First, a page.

“This is going to become a huge hit. Will get acquired very soon.” commented a ProductHunt user in late 2017 about newly launched iOS app Mug Life. The app may have suffered from a terrible UI but its capabilities were nothing short of scary – it was bringing the beginning of the deepfake revolution to everyone’s smartphone.
Mug Life has evolved a great deal since then. You can upload a real face or even a random meme haphazardly drawn in MS Paint and it will be brought to life. Mug Life’s Android release has meant better revenues for the company – SensorTower estimates that the app earned a net $40,000 last month. And now there are a dozen apps just like it; they use algorithms that go far beyond your ordinary dog face filters, turning images into videos that are soon going to be impossible to tell apart from reality.
Deepfakes are created using a Generative Adversarial Network – a type of machine learning architecture that takes a large volume of data as input (eg. videos of a person) and learns how to create fake content involving that person. The availability of open-source programs means you could literally buy a PC with 8GB of RAM and train the software to fake someone’s face within a week.
What does this mean for ordinary citizens? A slim chance of financial fraud or revenge porn. It’s going to be a whole lot worse for celebs, politicians and billionaires whose livelihood depends on their reputation. They’ll either have to normalize being part of traumatic adult videos or continuously spend $$$ on counter-propaganda.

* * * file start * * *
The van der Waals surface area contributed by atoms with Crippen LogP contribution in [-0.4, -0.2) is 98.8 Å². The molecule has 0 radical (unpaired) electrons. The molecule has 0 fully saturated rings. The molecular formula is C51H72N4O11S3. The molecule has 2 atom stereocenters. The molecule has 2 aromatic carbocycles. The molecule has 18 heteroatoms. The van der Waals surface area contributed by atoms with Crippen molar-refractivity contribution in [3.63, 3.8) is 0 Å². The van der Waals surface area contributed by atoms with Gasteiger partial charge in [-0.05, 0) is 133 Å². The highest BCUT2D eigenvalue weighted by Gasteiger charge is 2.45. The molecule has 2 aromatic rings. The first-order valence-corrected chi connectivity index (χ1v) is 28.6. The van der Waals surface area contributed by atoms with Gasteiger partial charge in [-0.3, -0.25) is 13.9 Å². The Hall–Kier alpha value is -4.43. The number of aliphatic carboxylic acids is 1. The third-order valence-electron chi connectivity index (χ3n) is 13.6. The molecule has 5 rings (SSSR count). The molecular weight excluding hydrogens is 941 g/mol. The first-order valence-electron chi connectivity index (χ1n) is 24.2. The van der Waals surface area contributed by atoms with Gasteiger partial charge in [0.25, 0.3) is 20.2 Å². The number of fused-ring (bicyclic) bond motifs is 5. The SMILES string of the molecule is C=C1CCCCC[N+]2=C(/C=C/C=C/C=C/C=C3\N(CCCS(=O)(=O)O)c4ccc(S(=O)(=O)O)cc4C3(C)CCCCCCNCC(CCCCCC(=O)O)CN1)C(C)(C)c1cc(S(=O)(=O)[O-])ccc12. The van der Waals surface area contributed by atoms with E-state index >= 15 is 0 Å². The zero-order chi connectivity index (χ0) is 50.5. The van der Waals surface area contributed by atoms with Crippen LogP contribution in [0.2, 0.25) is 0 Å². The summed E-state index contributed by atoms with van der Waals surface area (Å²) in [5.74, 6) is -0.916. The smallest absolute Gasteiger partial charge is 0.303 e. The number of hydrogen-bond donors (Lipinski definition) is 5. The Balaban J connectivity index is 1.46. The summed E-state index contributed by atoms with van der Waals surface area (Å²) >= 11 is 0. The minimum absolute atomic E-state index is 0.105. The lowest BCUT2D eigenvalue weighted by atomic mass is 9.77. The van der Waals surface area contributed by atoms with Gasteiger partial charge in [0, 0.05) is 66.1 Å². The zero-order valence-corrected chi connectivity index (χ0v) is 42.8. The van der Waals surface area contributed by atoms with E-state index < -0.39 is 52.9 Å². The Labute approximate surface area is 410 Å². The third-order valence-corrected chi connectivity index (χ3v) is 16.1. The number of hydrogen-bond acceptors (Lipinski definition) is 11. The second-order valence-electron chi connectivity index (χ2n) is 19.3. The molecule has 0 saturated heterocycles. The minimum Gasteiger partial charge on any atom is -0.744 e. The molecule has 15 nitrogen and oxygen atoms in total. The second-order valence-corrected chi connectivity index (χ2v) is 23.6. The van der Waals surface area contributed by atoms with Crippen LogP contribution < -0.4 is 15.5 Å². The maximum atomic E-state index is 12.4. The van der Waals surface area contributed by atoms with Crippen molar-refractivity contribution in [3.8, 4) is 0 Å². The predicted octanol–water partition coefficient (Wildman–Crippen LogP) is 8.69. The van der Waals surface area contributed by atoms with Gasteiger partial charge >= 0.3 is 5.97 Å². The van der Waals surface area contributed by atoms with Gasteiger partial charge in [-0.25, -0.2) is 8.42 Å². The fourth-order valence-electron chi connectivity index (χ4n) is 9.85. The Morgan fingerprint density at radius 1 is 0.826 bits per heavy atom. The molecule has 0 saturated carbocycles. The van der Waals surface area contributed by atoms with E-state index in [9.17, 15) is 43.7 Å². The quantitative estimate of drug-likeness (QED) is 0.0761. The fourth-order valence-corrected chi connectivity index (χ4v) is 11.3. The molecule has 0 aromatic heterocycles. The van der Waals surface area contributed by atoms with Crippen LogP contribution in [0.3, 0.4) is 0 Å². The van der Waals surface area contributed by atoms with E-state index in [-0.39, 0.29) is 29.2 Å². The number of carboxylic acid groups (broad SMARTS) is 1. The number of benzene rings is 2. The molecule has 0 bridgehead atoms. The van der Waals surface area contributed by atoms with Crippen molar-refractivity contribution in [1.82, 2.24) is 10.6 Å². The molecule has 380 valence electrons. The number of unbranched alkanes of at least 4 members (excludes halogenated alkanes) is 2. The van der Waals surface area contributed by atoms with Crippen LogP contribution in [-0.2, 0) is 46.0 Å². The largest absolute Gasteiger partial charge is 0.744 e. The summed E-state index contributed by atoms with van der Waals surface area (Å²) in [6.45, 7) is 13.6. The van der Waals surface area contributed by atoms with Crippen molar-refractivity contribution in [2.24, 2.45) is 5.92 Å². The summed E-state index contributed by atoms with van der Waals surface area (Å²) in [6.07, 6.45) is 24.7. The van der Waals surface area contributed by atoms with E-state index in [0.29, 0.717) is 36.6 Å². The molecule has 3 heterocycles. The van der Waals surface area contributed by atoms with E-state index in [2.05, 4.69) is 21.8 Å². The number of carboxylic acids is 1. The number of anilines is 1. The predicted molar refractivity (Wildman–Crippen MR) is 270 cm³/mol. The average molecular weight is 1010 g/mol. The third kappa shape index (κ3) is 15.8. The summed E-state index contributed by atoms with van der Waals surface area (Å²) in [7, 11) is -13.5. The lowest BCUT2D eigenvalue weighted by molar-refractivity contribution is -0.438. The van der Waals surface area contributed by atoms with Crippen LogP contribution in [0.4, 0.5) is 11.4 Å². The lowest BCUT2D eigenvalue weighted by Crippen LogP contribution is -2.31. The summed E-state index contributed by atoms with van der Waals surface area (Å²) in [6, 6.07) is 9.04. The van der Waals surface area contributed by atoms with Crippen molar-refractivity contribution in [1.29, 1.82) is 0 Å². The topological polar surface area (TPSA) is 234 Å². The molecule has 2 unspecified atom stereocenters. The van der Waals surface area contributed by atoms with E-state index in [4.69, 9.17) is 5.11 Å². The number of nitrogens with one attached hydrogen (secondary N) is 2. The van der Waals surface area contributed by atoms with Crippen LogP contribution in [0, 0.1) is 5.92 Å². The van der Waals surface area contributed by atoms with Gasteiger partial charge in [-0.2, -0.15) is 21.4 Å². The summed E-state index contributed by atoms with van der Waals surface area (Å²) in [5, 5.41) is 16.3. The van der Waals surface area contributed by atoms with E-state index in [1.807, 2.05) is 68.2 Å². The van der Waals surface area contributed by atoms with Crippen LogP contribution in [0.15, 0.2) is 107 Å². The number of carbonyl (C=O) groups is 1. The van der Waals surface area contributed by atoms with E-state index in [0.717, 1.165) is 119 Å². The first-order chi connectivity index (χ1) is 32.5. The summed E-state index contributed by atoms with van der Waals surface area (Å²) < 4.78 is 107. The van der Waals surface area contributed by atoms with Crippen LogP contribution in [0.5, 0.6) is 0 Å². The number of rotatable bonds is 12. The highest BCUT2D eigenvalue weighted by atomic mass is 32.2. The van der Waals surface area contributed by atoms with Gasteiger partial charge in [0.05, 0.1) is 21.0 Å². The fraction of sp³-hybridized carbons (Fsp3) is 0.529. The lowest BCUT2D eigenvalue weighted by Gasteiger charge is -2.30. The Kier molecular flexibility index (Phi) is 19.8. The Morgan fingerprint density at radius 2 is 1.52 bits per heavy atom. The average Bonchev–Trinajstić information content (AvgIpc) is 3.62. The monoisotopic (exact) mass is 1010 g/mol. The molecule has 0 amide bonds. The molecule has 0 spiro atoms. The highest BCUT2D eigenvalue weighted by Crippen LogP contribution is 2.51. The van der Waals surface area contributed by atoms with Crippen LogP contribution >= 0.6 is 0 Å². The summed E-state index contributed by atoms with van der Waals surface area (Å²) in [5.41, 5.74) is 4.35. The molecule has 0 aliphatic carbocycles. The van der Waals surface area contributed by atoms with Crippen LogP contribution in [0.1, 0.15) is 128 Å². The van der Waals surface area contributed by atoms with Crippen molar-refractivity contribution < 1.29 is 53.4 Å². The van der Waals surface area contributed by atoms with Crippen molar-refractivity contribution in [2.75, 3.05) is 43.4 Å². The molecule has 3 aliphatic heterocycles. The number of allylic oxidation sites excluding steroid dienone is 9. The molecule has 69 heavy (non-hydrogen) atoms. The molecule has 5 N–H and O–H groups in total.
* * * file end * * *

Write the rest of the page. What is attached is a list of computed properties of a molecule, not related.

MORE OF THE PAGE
Another issue might be politicians declaring real videos as deepfakes – how will it even be proved what’s real and what isn’t? Epstein obviously killed himself, because if any evidence of crime exists, it will instantly be “proven” in court to be deepfake content.
It’s not all bad, though. Deepfake tech can put a smile on everyone’s face. Like when it was used to put Carrie Fisher in Star Wars Episode IX. Or Paul Walker in the 8326th instalment of Fast & Furious. Or Donald Trump in the White Hou- oh sorry, that actually happened.
A few years from now, pretty much everyone will be able to fabricate their choice of deepfake videos on their smartphones. Whether it will be put to use for the greater good or bad remains to be seen, but we can be sure of one thing: Indian aunties & uncles will forward a lot more nonsense on family groups in 2025.